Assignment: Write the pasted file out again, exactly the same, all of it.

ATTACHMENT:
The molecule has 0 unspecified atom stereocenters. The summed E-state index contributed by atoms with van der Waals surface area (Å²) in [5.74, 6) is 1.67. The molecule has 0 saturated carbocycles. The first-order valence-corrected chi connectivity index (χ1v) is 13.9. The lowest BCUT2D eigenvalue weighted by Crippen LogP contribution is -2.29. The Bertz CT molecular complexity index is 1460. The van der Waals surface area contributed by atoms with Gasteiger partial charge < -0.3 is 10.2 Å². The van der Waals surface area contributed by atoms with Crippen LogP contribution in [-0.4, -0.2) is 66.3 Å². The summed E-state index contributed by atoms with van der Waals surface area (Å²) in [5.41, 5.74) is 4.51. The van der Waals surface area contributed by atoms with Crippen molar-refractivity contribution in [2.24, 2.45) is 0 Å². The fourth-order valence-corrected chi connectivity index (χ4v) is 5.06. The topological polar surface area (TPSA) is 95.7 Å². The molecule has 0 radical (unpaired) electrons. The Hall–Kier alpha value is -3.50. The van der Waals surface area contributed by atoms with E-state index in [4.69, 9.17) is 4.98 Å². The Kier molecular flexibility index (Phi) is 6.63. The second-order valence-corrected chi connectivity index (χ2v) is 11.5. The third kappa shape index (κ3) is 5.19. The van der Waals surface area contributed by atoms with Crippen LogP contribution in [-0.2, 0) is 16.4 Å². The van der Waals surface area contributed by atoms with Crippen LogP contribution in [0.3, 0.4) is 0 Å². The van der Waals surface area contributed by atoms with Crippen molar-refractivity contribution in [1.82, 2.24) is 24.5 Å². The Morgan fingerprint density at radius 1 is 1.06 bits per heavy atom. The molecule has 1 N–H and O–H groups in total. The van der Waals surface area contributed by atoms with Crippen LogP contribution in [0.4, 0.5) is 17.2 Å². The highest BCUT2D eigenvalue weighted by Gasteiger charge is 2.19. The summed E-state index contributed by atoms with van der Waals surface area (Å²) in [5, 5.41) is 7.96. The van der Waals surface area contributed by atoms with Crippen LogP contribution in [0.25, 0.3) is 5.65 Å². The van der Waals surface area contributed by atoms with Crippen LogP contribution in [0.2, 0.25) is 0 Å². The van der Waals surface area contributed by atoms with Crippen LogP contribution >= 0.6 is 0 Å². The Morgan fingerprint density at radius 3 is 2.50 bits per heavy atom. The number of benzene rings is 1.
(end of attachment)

The molecule has 0 unspecified atom stereocenters. The summed E-state index contributed by atoms with van der Waals surface area (Å²) in [5.74, 6) is 1.67. The molecule has 0 saturated carbocycles. The first-order valence-corrected chi connectivity index (χ1v) is 13.9. The lowest BCUT2D eigenvalue weighted by Crippen LogP contribution is -2.29. The Bertz CT molecular complexity index is 1460. The van der Waals surface area contributed by atoms with Gasteiger partial charge < -0.3 is 10.2 Å². The van der Waals surface area contributed by atoms with Crippen LogP contribution in [-0.4, -0.2) is 66.3 Å². The summed E-state index contributed by atoms with van der Waals surface area (Å²) in [5.41, 5.74) is 4.51. The van der Waals surface area contributed by atoms with Crippen molar-refractivity contribution in [2.24, 2.45) is 0 Å². The fourth-order valence-corrected chi connectivity index (χ4v) is 5.06. The topological polar surface area (TPSA) is 95.7 Å². The molecule has 0 radical (unpaired) electrons. The Hall–Kier alpha value is -3.50. The van der Waals surface area contributed by atoms with E-state index in [4.69, 9.17) is 4.98 Å². The Kier molecular flexibility index (Phi) is 6.63. The second-order valence-corrected chi connectivity index (χ2v) is 11.5. The third kappa shape index (κ3) is 5.19. The van der Waals surface area contributed by atoms with Crippen LogP contribution in [-0.2, 0) is 16.4 Å². The van der Waals surface area contributed by atoms with Crippen LogP contribution in [0.3, 0.4) is 0 Å². The van der Waals surface area contributed by atoms with Crippen molar-refractivity contribution in [1.82, 2.24) is 24.5 Å². The Morgan fingerprint density at radius 1 is 1.06 bits per heavy atom. The molecule has 1 N–H and O–H groups in total. The van der Waals surface area contributed by atoms with Crippen LogP contribution in [0.4, 0.5) is 17.2 Å². The highest BCUT2D eigenvalue weighted by Gasteiger charge is 2.19. The summed E-state index contributed by atoms with van der Waals surface area (Å²) in [5, 5.41) is 7.96. The van der Waals surface area contributed by atoms with Crippen LogP contribution in [0.25, 0.3) is 5.65 Å². The van der Waals surface area contributed by atoms with Crippen LogP contribution in [0.2, 0.25) is 0 Å². The van der Waals surface area contributed by atoms with Crippen LogP contribution >= 0.6 is 0 Å². The Morgan fingerprint density at radius 3 is 2.50 bits per heavy atom. The number of benzene rings is 1.